US Housing Market Not Yet Out Of Problems
A bubble in the U.S. housing market triggered the financial crisis from 2007 to 2009

Tougher standards for giving credit were an appropriate response to the maximum price of houses, which followed the crisis


The U.S. housing market has improved, but still "far from out of difficulties", said the Federal Reserve chairman, Ben Bernanke, noting that overly strict lending standards are part of the problem.

The Fed, which has put the focus on mortgage bonds during the last round of asset purchases, continues doing what it can to support the housing market, he added.

A bubble in the U.S. housing market triggered the financial crisis and a brutal recession from 2007 to 2009 that continues to weigh on the world economy. Data from the last few months, however, have shown that the sector is reviving.

"While there are good reasons to be excited about the recent direction of the housing market, we should not be satisfied with the progress we have seen so far", Bernanke said in remarks prepared for an event.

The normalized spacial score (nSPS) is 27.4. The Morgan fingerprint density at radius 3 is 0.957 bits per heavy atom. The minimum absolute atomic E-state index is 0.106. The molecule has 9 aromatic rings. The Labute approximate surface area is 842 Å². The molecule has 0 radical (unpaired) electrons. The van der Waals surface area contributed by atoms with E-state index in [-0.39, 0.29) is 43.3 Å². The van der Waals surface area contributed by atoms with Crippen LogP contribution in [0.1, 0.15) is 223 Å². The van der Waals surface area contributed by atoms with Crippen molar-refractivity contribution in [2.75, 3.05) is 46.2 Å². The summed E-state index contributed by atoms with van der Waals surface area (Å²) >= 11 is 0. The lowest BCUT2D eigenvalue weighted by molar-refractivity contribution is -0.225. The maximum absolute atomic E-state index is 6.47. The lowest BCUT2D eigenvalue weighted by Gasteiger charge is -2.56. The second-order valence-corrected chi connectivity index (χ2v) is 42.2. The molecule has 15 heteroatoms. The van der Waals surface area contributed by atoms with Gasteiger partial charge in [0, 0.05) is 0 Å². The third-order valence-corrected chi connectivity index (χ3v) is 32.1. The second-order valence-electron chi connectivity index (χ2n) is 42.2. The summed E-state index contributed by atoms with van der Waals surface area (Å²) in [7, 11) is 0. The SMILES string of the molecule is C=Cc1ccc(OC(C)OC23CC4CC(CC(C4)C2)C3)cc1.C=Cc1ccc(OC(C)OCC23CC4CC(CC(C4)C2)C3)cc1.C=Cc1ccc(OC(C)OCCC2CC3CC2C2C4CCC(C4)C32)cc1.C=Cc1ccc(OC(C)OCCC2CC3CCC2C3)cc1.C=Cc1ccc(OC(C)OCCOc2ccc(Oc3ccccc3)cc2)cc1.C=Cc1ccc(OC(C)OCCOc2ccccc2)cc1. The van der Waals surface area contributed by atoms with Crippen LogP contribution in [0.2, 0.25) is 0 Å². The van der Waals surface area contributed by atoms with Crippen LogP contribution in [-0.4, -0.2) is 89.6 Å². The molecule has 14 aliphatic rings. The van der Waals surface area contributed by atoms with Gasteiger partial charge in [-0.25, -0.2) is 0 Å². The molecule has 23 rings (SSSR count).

The Fed chairman noted that tougher standards for giving credit were an appropriate response to the maximum price of houses and that followed the crisis.

"However, at this point it is possible that the pendulum has gone too far and now extremely stringent loan conditions are preventing deserving credit borrowers to purchase homes, which therefore slows the recovery of the housing sector and prevents economic recovery", he said.

During the last months of previous year, the Ben suggested that other authorities in Washington were considering steps to free up credit to boost the real estate sector.

But critics on Capitol Hill said the central bank should remain attached to monetary policy.

The property sector usually provides strong signals on the output of a recession in the U.S. economy, but the huge losses of assets have lagged the market this time.
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